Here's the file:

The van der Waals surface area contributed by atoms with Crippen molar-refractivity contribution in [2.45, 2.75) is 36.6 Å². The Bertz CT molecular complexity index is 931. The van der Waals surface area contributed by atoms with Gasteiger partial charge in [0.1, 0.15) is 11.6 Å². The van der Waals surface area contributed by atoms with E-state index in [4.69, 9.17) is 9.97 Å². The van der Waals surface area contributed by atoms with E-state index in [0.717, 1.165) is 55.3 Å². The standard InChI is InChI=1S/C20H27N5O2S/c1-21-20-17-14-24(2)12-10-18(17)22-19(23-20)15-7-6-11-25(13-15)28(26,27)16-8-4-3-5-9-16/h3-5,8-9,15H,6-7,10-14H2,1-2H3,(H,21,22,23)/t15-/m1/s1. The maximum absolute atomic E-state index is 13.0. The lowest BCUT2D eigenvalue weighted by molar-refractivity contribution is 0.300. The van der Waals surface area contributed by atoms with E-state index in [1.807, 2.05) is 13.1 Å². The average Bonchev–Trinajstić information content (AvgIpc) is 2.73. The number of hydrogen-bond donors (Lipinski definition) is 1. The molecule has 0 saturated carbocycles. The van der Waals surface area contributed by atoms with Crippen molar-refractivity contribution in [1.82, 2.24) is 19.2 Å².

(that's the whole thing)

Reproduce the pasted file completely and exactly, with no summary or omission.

The van der Waals surface area contributed by atoms with Crippen molar-refractivity contribution in [2.45, 2.75) is 36.6 Å². The Bertz CT molecular complexity index is 931. The van der Waals surface area contributed by atoms with Gasteiger partial charge in [0.1, 0.15) is 11.6 Å². The van der Waals surface area contributed by atoms with E-state index in [4.69, 9.17) is 9.97 Å². The van der Waals surface area contributed by atoms with E-state index in [0.717, 1.165) is 55.3 Å². The standard InChI is InChI=1S/C20H27N5O2S/c1-21-20-17-14-24(2)12-10-18(17)22-19(23-20)15-7-6-11-25(13-15)28(26,27)16-8-4-3-5-9-16/h3-5,8-9,15H,6-7,10-14H2,1-2H3,(H,21,22,23)/t15-/m1/s1. The maximum absolute atomic E-state index is 13.0. The lowest BCUT2D eigenvalue weighted by molar-refractivity contribution is 0.300. The van der Waals surface area contributed by atoms with E-state index in [1.807, 2.05) is 13.1 Å². The average Bonchev–Trinajstić information content (AvgIpc) is 2.73. The number of hydrogen-bond donors (Lipinski definition) is 1. The molecule has 0 saturated carbocycles. The van der Waals surface area contributed by atoms with Crippen molar-refractivity contribution in [1.82, 2.24) is 19.2 Å².